CA warning to private prosecutors
In Virgin Media Ltd v Zinga  EWCA 52 the Court of Appeal was faced with a fascinating conundrum. As has become increasingly common amongst media companies in particular, Virgin had brought a private prosecution against the Appellant who had been selling set top boxes with software to enable premium services. The Appellant was convicted of conspiracy to defraud. Virgin, which had entered into an agreement with the Metropolitan Police, to make a cash donation of 25%, recovered through compensation applied for both a compensation order and to commence confiscation proceedings under POCA 2002. It later abandoned its compensation claim but obtained (ostensibly in the name of the Crown) a confiscation order in the sum of £8.77 million with a ten year default sentence attached. The principal ground of appeal was founded on the definition of the word "prosecutor" within the Proceeds of Crime Act 2002. The Court of Appeal held that the definition included a private prosecutor though it refused to endorse the contention on behalf of Virgin that it was acting in the name of the Crown. It explored some interesting issues along the way but most significant were the general observations made by the Lord Chief Justice that the reduction of public funds would inevitably lead to an increase in private prosecutions. Having stated firstly that ACPO must give urgent consideration to what is acceptable in terms of the relationship between the police and commercial enterprises, the Court went on to explore the dichotomy between private prosecutors filling a void brought on by spending cuts and the fact that the state is entitled to pay them costs in compensation. The use of prosecutions in place of civil proceedings in this way was a matter for the executive it said. The court went on to say that "there is no place in such a prosecution for what some have claimed as 'end to end' case management on behalf of the client who has initiated a private prosecution". The Judgment concluded by emphasising the duty of the Court imposed by the decision in Waya and called on the DPP to assist in appropriate cases.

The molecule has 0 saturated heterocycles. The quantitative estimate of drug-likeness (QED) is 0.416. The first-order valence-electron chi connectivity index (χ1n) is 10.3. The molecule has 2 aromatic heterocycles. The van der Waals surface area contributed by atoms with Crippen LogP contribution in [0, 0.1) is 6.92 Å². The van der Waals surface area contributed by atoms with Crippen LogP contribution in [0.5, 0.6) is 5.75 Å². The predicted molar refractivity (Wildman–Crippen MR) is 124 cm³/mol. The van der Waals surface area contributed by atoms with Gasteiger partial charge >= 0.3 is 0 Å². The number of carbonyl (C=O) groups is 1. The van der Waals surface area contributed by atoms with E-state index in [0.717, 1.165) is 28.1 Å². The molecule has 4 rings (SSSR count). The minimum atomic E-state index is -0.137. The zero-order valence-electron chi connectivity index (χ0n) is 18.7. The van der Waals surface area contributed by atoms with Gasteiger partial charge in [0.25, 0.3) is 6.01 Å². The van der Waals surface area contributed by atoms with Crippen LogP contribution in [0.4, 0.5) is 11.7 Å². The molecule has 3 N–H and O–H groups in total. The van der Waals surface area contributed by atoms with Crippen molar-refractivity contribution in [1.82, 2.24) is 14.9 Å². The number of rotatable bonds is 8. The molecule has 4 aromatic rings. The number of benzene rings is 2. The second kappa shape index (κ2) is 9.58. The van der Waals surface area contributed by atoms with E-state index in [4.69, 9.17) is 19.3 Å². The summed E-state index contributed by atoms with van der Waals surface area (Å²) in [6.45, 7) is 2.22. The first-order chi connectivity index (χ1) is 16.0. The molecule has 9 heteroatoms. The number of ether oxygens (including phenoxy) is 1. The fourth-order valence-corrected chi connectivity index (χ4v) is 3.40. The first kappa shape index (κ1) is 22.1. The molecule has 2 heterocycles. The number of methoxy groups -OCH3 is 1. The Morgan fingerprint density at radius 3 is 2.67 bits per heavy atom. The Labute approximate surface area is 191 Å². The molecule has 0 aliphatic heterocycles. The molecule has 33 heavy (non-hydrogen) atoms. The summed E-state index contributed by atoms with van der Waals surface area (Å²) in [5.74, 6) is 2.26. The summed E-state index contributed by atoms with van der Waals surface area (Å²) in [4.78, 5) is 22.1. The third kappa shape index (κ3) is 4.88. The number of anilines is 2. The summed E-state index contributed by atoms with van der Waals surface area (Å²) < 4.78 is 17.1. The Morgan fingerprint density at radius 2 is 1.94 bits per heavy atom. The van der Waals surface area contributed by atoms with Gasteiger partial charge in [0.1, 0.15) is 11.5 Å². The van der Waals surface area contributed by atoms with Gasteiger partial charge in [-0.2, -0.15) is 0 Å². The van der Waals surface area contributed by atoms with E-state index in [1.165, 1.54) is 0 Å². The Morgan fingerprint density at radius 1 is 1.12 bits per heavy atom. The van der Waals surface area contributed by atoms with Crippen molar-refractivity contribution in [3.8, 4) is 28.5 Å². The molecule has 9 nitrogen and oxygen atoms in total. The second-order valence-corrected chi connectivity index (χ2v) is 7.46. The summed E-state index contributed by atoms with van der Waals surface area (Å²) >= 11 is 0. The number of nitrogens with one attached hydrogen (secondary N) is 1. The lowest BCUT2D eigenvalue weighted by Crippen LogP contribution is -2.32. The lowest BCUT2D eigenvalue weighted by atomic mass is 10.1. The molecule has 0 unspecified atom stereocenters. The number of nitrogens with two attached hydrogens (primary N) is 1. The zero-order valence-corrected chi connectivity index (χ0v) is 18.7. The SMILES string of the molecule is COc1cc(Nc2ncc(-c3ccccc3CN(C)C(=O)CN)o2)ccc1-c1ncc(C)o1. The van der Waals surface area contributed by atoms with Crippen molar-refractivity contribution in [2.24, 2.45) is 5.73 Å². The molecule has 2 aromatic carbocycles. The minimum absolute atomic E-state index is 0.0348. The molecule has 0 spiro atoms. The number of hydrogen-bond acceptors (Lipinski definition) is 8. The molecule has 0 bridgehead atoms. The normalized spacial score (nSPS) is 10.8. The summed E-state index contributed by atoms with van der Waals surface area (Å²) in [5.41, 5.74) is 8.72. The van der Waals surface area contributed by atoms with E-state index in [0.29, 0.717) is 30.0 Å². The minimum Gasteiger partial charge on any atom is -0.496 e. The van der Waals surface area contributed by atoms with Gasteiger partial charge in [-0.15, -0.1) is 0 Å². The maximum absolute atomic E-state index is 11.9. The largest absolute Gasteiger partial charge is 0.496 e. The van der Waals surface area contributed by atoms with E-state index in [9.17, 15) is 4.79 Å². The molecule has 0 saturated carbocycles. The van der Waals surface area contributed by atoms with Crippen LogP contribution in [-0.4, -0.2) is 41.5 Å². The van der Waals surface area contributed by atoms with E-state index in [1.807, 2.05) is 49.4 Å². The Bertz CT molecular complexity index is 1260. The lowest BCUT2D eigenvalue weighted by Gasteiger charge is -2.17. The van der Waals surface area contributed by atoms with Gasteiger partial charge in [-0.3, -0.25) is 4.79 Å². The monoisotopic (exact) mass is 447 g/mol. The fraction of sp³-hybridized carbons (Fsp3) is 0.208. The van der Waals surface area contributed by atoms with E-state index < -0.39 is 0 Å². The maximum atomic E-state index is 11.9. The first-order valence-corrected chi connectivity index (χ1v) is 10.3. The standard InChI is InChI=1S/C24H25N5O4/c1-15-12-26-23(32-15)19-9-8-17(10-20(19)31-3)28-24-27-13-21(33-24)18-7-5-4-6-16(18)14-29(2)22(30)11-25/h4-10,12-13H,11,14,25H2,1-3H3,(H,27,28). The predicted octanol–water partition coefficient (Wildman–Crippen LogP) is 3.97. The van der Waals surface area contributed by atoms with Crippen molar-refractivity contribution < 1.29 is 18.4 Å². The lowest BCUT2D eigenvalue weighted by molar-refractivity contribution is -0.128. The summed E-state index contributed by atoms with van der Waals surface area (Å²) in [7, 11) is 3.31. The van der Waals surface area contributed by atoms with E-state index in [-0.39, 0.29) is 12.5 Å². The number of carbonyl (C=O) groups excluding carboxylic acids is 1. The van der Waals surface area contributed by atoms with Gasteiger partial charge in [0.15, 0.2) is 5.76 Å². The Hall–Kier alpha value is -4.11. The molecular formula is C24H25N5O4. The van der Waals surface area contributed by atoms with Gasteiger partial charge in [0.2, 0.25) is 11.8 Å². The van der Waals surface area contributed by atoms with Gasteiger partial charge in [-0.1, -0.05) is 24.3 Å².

Articles are intended as an introduction to the topic and do not constitute legal advice.